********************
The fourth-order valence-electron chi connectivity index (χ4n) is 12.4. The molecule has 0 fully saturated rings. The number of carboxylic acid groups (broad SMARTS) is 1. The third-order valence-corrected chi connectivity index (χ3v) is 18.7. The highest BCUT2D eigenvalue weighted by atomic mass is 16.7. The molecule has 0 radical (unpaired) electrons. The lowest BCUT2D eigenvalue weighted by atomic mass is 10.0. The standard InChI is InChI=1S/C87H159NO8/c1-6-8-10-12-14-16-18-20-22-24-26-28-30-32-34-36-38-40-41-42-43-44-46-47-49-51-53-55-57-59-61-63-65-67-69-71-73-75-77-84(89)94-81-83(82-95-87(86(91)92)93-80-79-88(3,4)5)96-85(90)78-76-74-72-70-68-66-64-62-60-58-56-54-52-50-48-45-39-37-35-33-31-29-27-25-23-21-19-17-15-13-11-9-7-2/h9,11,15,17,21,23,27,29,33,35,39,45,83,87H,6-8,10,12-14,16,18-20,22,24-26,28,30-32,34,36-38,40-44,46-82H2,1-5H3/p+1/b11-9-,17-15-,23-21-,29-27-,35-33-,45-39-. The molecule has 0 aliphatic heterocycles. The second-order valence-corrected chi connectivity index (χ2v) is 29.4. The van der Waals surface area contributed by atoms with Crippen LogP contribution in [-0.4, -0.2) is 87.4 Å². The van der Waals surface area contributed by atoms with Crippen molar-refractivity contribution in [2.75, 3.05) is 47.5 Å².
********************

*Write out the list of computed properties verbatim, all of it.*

The fourth-order valence-electron chi connectivity index (χ4n) is 12.4. The molecule has 0 fully saturated rings. The number of carboxylic acid groups (broad SMARTS) is 1. The third-order valence-corrected chi connectivity index (χ3v) is 18.7. The highest BCUT2D eigenvalue weighted by atomic mass is 16.7. The molecule has 0 radical (unpaired) electrons. The lowest BCUT2D eigenvalue weighted by atomic mass is 10.0. The standard InChI is InChI=1S/C87H159NO8/c1-6-8-10-12-14-16-18-20-22-24-26-28-30-32-34-36-38-40-41-42-43-44-46-47-49-51-53-55-57-59-61-63-65-67-69-71-73-75-77-84(89)94-81-83(82-95-87(86(91)92)93-80-79-88(3,4)5)96-85(90)78-76-74-72-70-68-66-64-62-60-58-56-54-52-50-48-45-39-37-35-33-31-29-27-25-23-21-19-17-15-13-11-9-7-2/h9,11,15,17,21,23,27,29,33,35,39,45,83,87H,6-8,10,12-14,16,18-20,22,24-26,28,30-32,34,36-38,40-44,46-82H2,1-5H3/p+1/b11-9-,17-15-,23-21-,29-27-,35-33-,45-39-. The molecule has 0 aliphatic heterocycles. The second-order valence-corrected chi connectivity index (χ2v) is 29.4. The van der Waals surface area contributed by atoms with Crippen LogP contribution in [-0.4, -0.2) is 87.4 Å². The van der Waals surface area contributed by atoms with Crippen molar-refractivity contribution in [2.75, 3.05) is 47.5 Å².